Academic Guideline for MBBS Students Seeking FCPS, MD, MS and Other PG Admission

Anatomy of Uterus, Supports of Genital Organs

The uterus is a hollow pyriform muscular organ situated in the pelvis between the bladder and the rectum behind.


Anatomy of Uterus:

A.  Position: Its normal position is one of the anteversion and anteflexion.

B. Measurement:  It is about 8 cm long and 5 cm wide at the fundus and its walls are about 1.25 cm thick.

C. Parts: Uterus has got 3 parts:

  1. Body or corpus: Fundus and body proper
  2. Isthmus
  3. Cervix

D. Structures: The wall consists of 3 layers form outside inwards-

  1. Parametrium: It is the serous coat which invests the entire organ except on the lateral borders. The parametrium is intimately adherent to the underlying muscles.
  2. Myometrium
  3. Endometrium

E. Blood supply of uterus:

  • Arterial supply:
    • One on each side arises from the anterior division of the internal iliac artery directly or as a branch of the hypogastric artery.
    • Ovarian and vaginal arteries: It anastomoses with uterine arteries.
  • Venous Drainage: Corresponds to the arterial supply and drains into Internal Iliac veins.

F. Lymphatic drainage of uterus:

  • Body of the uterus:
    • From the fundus and upper part of the body of the uterus- Aortic and lateral groups of glands.
    • Cornu- Superficial inguinal gland along the round ligament.
    • Lower part of the body: External iliac group
  • Cervix:
    • External iliac, obturator lymphnodes either directly or through para-cervical lymph nodes.
    • Internal iliac groups
    • Sacral groups

G. Nerve supply of uterus:

  • Sympathetic supply: T5 and T6 (motor) and T10-L1 spinal segments (Sensory).
  • Parasympathetic supply : S2-S4 spinal segments.(mixed)

Now we will discuss the supports of Genital organs:


Supports of the uterus:

A.    Primary Supports:

  1. Muscular or active support of Uterus:
    • Pelvic diaphragm
    • Perineal body
    • Urogenital diaphragm
  2. Ligamentous (Fibromuscular or Mechanical) support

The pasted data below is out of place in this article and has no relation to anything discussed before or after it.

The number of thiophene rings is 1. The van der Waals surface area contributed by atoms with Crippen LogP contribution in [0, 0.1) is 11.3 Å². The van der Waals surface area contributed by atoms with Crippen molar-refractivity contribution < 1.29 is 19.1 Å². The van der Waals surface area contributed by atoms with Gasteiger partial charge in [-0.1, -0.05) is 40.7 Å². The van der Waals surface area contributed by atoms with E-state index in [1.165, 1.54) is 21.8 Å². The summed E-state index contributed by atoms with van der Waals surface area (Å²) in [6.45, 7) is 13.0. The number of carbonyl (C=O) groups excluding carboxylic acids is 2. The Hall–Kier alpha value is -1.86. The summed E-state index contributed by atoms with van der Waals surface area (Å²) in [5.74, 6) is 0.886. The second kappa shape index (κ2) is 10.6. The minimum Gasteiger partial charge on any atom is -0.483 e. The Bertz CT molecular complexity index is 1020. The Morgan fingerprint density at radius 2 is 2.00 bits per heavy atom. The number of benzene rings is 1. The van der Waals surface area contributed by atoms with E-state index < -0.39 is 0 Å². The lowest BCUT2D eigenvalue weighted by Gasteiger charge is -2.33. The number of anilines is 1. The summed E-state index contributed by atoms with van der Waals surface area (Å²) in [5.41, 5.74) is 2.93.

• Transverse cervical ligaments of Mackenrodt or Cardinal ligament
    • Uterosacral ligament
    • Round ligament of the uterus
    • Pubocervical ligament
    • Uterine axis



B. Secondary supports formed by peritoneal ligaments

  1. Broad ligament
  2. Uterovesical fold of peritoneum
  3. Rectovaginal fold of peritoneum



Supports of Vagina:

  1. Upper part by the lower components of the transverse cervical ligaments of Mackenrodt or cardinal ligament
  2. Lower vaginal part by the:
    • Fibres of the levator ani muscle
    • Urogenital diaphragm
    • Perineal muscles
  3.  Anterior vaginal wall by pubocervical fascia
  4. Posterior vaginal wall by perineal body and rectovaginal fascia


The Fallopian Tube:

The fallopian tubes are two tortuous ducts which extend from the ovaries to the cornua of the uterus, one on each side.


Fallopian tubes are also called Uterine tubes or Oviduct.


Anatomy of Fallopian tube:

Length: 10 cm.

Situation: Each lies in the free upper border of the broad ligament of the uterus.

Extension: Its lumen communicates with the uterine cavity at its inner end and with the peritoneal cavity outer end.

Parts: Four parts:

  1. Interstitial or intramural part: 1-2 cm in length and is the part which traverses the uterine wall. It gets no peritoneal coat.
  2. Isthmus: Straight and narrow portion adjacent to the uterus and measures 2-3 cm in length.
  3. Ampulla: Wider thin walled and tortuous outer portion, approx. 5 cm in length. It leads to the infundibulum.
  4. Infundibulum: Trumpet shaped outer end of the tube with and opening into the peritoneal cavity (abdominal ostium). The ostium is surrounded by fimbriae, which moves freely and are devoid of broad ligament and pick up ovum when release from ovary.

Structure of Fallopian tube:

  1. Serous layer: Derived from peritoneum.
  2. Muscular layer: Outer longitudinal and inner circular layer of involuntary muscle.
  3. Submucous layer: Delicate connective tissue which separates the muscle zone from the mucosa lining of the lumen (Endosalpinx).
  4. Mucosa: Lined by ciliated columnar epithelium. Mucous membrane is thrown into complicated folds which fill up the lumen of the tube.

Blood supply of Fallopian tube:

Arterial supply: Medial 2/3rd by Uterine artery and lateral 1/3rd by Ovarian artery.

Venous drainage: Drains into the pampiniform plexus of the ovary and into the uterine veins.


Lymphatic drainage of Fallopian tube: Into aortic and para-aortic lymph nodes.


Nerve Supply of Fallopian tube:

Sympathetic from ovarian and superior hypogastric plexus and parasympathetic from vagus.


Development of Oviduct:

Mucosa: From cranial vertical and middle horizontal part of the para-mesonephric duct.

Muscle and serous coat: From surrounding mesenchyma.


Functions of Fallopian Tube:

  • Transport of sperm and ovum.
  • Site of fertilization.
  • Helps in development, survival and transport of zygote

Some pathological conditions of Fallopian tube:

A. Infection: Salpingitis


B. Neoplasm

  • Benign: Fibroma, Leiomyoma, Haemangioma, Adenomatoid tumour, Polyp
  • Malignant: Primarily Choriocarcinoma, Sarcoma, Carcinoma and secondary from ovary, uterus or large intestine.

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